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Welfare Reform on the Web (May 2010): Education - UK - schools

Badly behaved pupils can be forcibly restrained

N. Woolcock

The Times, Apr. 6th 2010, p. 11

Ed Balls., the Secretary of State for Children, Schools and Families has suggested that teachers should be allowed to use physical force to remove unruly pupils from classrooms and to intervene in playground fights. He said that head teachers and governing bodies should support teachers in using physical restraint when needed and that proper procedures should be implemented to protect teachers from accusations of assault.

(See also Daily Telegraph, Apr 6th 2010, p.10)

Community cohesion: the real challenges

T. Eaude

Race Equality Teaching, vol.28, Spring 2010, p. 31-36

Since September 2007, all schools in England have had a duty to promote community cohesion. Schools can best fulfil the duty by: 1) explicitly addressing and celebrating, not just accepting, both sameness and diversity; 2) promoting contact and shared endeavour across cultural divides; 3) providing opportunities for co-operation as well as competition; and 4) listening out for groups with the least voice and the least power.

Critical perspectives on cultural diversity in early childhood: building an inclusive curriculum and provision

L. Ang

Early Years, vol. 30, 2010, p. 41-52

This paper presents a discussion of the complexities that arise from addressing issues of cultural diversity in the early years context. It explores the challenges of developing effective early years provision and pedagogy that value cultural difference within the framework of a mandated curriculum, the Early Years Foundation Stage, in England. Children's cultural and socioeconomic backgrounds challenge the assumptions of normality and universality that are embedded in policy rhetoric and curricular guidelines for group provision.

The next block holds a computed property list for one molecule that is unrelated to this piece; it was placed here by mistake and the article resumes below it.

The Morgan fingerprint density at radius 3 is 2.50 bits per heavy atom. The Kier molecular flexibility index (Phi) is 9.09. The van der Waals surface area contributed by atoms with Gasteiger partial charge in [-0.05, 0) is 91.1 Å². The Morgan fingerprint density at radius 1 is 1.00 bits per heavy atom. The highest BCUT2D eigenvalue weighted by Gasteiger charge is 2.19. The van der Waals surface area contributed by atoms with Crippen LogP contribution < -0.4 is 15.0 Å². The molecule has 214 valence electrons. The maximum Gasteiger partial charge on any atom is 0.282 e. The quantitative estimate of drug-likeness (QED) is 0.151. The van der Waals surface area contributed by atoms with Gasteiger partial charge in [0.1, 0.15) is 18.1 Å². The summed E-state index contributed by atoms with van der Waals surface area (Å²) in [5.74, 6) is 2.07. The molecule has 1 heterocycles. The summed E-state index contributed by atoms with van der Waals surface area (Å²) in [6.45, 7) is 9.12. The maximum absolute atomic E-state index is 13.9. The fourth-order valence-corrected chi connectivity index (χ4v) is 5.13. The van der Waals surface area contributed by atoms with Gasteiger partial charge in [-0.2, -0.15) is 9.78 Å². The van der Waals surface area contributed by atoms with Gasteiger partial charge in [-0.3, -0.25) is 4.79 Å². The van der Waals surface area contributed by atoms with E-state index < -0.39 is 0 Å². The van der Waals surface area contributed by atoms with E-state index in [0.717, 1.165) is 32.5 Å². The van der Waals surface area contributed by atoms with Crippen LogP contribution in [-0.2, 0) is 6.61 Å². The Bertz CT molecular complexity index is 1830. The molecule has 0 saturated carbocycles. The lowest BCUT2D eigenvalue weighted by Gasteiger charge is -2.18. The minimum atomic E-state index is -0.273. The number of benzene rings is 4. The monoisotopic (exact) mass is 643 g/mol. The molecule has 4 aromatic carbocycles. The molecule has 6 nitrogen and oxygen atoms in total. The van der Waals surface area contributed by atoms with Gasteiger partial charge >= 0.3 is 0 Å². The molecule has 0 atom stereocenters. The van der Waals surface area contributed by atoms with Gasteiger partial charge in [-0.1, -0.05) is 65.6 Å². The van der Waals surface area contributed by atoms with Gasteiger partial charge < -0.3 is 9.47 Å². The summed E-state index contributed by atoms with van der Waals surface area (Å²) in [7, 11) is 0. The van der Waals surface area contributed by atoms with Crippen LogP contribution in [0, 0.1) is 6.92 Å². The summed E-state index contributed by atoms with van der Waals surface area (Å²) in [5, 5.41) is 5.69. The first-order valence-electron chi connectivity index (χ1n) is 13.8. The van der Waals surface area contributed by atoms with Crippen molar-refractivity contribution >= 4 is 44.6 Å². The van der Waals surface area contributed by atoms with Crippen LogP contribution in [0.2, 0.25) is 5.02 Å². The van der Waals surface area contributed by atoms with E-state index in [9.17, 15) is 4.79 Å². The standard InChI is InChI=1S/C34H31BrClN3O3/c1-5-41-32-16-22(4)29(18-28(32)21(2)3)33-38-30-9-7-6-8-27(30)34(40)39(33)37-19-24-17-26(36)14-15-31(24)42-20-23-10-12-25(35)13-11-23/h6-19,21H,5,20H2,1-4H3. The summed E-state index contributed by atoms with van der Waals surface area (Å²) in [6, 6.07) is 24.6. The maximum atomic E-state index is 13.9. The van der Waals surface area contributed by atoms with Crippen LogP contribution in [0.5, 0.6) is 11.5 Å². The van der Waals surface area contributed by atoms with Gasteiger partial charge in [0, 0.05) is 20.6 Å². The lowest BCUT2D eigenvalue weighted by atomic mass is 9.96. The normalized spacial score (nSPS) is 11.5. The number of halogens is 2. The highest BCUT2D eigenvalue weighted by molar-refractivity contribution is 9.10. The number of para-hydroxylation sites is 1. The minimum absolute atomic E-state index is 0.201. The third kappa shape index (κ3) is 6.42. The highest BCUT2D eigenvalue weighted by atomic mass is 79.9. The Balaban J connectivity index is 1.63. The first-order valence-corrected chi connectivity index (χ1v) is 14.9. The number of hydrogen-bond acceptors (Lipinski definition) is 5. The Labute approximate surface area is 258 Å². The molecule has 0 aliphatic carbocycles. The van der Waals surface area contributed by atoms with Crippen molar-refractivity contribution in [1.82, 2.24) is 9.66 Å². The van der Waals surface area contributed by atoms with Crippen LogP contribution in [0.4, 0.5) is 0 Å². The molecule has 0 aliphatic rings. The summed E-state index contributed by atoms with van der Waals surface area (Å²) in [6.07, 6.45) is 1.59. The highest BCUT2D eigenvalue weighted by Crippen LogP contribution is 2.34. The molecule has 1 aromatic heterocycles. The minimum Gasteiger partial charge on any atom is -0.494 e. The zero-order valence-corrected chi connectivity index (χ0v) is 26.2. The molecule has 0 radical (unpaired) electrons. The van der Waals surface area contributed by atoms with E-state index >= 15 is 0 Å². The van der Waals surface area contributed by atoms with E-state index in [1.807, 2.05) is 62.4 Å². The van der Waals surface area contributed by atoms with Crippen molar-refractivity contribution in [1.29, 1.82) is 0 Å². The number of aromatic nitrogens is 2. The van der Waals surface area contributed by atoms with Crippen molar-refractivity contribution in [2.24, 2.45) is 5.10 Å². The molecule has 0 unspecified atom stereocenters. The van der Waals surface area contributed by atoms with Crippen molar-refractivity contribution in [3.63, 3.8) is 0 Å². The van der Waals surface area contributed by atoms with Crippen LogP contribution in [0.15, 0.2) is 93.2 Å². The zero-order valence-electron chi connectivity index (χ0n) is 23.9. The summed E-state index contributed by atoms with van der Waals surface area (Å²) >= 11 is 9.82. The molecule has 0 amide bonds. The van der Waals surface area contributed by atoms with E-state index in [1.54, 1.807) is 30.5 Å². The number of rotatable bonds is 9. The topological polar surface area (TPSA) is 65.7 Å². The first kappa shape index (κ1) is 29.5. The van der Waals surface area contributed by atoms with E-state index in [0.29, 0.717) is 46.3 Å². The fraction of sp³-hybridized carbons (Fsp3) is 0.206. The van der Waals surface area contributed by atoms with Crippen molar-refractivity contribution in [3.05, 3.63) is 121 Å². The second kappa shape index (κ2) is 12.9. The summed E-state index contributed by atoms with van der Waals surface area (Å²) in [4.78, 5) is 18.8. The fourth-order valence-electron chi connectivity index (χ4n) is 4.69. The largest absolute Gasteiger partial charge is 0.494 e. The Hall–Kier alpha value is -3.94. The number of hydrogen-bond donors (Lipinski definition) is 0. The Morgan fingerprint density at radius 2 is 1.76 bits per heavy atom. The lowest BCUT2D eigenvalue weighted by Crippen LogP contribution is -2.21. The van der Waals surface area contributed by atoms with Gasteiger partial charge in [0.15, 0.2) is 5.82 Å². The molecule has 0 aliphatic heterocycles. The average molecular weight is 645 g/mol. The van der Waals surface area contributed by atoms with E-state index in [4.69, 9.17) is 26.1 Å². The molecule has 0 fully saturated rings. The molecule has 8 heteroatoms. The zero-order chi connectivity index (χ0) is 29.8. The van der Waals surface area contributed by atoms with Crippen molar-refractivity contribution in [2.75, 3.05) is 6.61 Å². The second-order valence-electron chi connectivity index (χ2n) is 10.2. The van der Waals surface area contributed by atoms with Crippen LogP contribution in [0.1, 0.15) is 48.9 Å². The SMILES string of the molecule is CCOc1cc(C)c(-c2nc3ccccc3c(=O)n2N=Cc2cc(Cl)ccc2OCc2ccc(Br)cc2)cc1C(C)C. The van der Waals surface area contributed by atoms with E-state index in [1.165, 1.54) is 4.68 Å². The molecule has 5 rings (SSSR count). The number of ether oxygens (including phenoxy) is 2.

Education mobility in England: the link between the education levels of parents and the educational outcomes of teenagers

J. Ermisch and E. Del Bono

Sutton Trust, 2010

This research compared the test scores of children born in 1989/90 with the results of equivalent examinations in other nations. In England, 56% of children with degree educated parents were in the top quarter of results at 14, compared with 9% of those whose parents left school with no qualifications, a gap of 47 percentage points. The equivalent gap was 23 points in Australia, 37 in Germany and 43 in the US. The analysis also included a comparison of GCSE and other test results in England with those of previous generations. In 2006, the odds of getting at least five good GCSEs were four times higher for children of degree educated parents than for other children, only slightly better than for previous generations. Findings suggest that the divisions are due to well-educated parents being more likely to get their children into the best secondary schools.

(For summary see Daily Telegraph, Apr. 26th 2010, p. 10)

Equality priorities and equality objectives: the Equality Act 2010, a cautious welcome

R. Richardson

Race Equality Teaching, vol.28, Spring 2010, p. 6-11

This article discusses the implementation of the requirements of the Equality Act 2010 in schools. For schools, the requirement will be that the setting of equality objectives must be integrally part and parcel of more general processes of self-evaluation and school improvement planning. The Act establishes eight characteristics guaranteed legal protection against discrimination: age, disability, ethnicity, gender, gender identity and reassignment, faith, religion and belief, marriage and civil partnership and sexual identity and orientation.

From policy to plate: barriers to implementing healthy eating policies in primary schools in Wales

S. Moore and others

Health Policy, vol.94, 2010, p. 239-245